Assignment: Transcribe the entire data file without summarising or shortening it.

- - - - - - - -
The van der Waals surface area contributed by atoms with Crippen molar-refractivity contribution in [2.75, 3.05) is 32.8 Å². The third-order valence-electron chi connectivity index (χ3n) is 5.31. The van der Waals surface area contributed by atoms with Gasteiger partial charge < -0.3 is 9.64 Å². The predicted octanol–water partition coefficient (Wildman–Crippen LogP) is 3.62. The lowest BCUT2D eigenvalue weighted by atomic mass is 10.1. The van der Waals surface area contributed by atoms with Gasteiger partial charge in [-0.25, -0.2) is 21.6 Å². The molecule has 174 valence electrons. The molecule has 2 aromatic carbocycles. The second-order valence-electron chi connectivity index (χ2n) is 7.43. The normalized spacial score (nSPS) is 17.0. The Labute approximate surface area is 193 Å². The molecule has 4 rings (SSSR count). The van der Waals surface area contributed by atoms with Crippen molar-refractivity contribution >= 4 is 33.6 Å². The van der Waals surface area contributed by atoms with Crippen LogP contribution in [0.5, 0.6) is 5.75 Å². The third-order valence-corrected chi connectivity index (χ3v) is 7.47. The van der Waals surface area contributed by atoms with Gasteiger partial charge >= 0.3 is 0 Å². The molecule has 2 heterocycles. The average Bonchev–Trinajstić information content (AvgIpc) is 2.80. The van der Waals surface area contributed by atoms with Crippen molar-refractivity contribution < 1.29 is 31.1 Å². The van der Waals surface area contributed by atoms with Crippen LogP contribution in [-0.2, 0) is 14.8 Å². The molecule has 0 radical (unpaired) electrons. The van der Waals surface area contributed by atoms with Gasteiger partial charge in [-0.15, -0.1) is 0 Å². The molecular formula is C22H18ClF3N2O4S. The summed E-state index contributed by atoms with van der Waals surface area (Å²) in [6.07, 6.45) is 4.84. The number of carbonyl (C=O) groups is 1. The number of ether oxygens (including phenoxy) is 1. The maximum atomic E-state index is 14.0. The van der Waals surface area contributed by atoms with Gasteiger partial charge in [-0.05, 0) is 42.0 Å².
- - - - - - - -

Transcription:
The van der Waals surface area contributed by atoms with Crippen molar-refractivity contribution in [2.75, 3.05) is 32.8 Å². The third-order valence-electron chi connectivity index (χ3n) is 5.31. The van der Waals surface area contributed by atoms with Gasteiger partial charge < -0.3 is 9.64 Å². The predicted octanol–water partition coefficient (Wildman–Crippen LogP) is 3.62. The lowest BCUT2D eigenvalue weighted by atomic mass is 10.1. The van der Waals surface area contributed by atoms with Gasteiger partial charge in [-0.25, -0.2) is 21.6 Å². The molecule has 174 valence electrons. The molecule has 2 aromatic carbocycles. The second-order valence-electron chi connectivity index (χ2n) is 7.43. The normalized spacial score (nSPS) is 17.0. The Labute approximate surface area is 193 Å². The molecule has 4 rings (SSSR count). The van der Waals surface area contributed by atoms with Crippen molar-refractivity contribution >= 4 is 33.6 Å². The van der Waals surface area contributed by atoms with Crippen LogP contribution in [0.5, 0.6) is 5.75 Å². The third-order valence-corrected chi connectivity index (χ3v) is 7.47. The van der Waals surface area contributed by atoms with Gasteiger partial charge >= 0.3 is 0 Å². The molecule has 2 heterocycles. The average Bonchev–Trinajstić information content (AvgIpc) is 2.80. The van der Waals surface area contributed by atoms with Crippen molar-refractivity contribution < 1.29 is 31.1 Å². The van der Waals surface area contributed by atoms with Crippen LogP contribution in [-0.2, 0) is 14.8 Å². The molecule has 0 radical (unpaired) electrons. The van der Waals surface area contributed by atoms with Gasteiger partial charge in [-0.15, -0.1) is 0 Å². The molecular formula is C22H18ClF3N2O4S. The summed E-state index contributed by atoms with van der Waals surface area (Å²) in [6.07, 6.45) is 4.84. The number of carbonyl (C=O) groups is 1. The number of ether oxygens (including phenoxy) is 1. The maximum atomic E-state index is 14.0. The van der Waals surface area contributed by atoms with Gasteiger partial charge in [-0.05, 0) is 42.0 Å².